Thomas P. RAUSCH, SJ, Pope Benedict XVI: An Introduction to His Theological Vision. New York/Mahweh, NJ: Paulist Press, 2009. pp. 195. $22.95 hb. ISBN 978-0-8091-0556-4.
Reviewed by Dorothy JACKO, Seton Hill University, Greensburg, PA 15601

In six relatively brief but focused chapters, Thomas Rausch, SJ, professor of Catholic Theology at Loyola Marymount University, presents a helpful overview and critique of the theological vision of Joseph Ratzinger, now Pope Benedict XVI.

In chapter one, Rausch traces the stages of Ratzinger’s life from his deeply Catholic Bavarian roots, through his academic years as professor of dogmatic theology, to his rise to prominence at Vatican II, followed by a relatively brief period as Archbishop of Munich and then by nearly twenty-four years as prefect of the Congregation for the Doctrine of the Faith, until his election to the papacy in 2005. Chapter two continues in a biographical vein, delineating the major formative elements of Ratzinger’s theological vision, namely its neo-Platonic philosophical foundations and its indebtedness to Ratzinger’s main theological mentors, Augustine and Bonaventure.

The remaining chapters, three through six then illustrate the influence of biography and theological training on Ratzinger’s approach to scripture, Christology, ecclesiology and liturgy respectively. What emerges is a portrait of a highly competent theologian, whose theological vision remains deeply conservative and consistent throughout his long and prolific period of theological practice. For example, Rausch notes that while Ratzinger acknowledges the importance of historical-critical method in scripture study, he tends to read scripture typologically through the lens of the Fathers of the Church. In Christology, his obvious preference is the Gospel of John which becomes the lens through which he reads the synoptics. His preferred ecclesiological metaphor is communio (not ‘people of God’), which he elaborates in terms of a eucharistic ecclesiology. Liturgically, Ratzinger understands the eucharist primarily as sacrifice (not as meal) and has defined Vatican II’s call to ‘active participation’ as “entering into the action of God taking place through the words spoken by the priest” p. 126).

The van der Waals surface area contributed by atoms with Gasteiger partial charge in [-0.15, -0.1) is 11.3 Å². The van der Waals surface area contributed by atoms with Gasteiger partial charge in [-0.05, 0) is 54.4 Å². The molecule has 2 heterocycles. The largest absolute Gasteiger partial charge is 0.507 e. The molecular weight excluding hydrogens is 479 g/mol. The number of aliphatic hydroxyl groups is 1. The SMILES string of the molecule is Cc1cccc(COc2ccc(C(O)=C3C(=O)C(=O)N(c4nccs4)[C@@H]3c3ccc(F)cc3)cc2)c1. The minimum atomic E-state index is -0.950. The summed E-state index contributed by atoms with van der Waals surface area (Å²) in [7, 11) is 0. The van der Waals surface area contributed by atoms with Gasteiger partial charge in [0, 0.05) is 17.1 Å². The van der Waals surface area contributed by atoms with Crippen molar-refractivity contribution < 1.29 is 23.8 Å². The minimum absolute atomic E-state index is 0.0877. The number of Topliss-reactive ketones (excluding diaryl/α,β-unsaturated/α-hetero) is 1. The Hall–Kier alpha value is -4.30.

In a short concluding epilogue, Rausch summarizes four key themes which provide the consistency in Ratzinger’s theological thought: his emphasis on scripture as God’s Word, an Augustinian stress on the primacy of grace, a logos christology and a eucharistic ecclesiology. While many have been gratified by the more pastoral tone adopted by Ratzinger since his election to the papacy. Rausch concludes his study by raising a serious question about the pope’s theological method, namely: “….does it represent a closed hermeneutical circle constituted by the teachings of scripture, the fathers of the church, and the magisterium?...Granted, the pope’s mission is to keep the church faithful to the tradition it has received from the apostles….But to be a good pastor of the universal church he must also be able to read what Vatican II called “the signs of the times” (p. 155). But perhaps Rausch is asking too much of Ratzinger, the theologian-pope. Alternatively, is it possible to hope for a faith-filled, sustained and respectful dialogue among those representing various valid theological positions, which might eventually lead to official affirmation of a genuine plurality of theologies within the Catholic tradition? Toward this end, I see Rausch’s book being used profitably in ministry formation programs and in seminary and graduate programs to initiate students into such a respectful dialogue. Over time, might the Holy Spirit not be able to bring about a ‘bottom-up’ theological readiness among the laity which would enflesh Vatican II’s vision of their indispensible role in handing on the Christian faith tradition in both its historical richness and contemporary relevance? Let us hope so.

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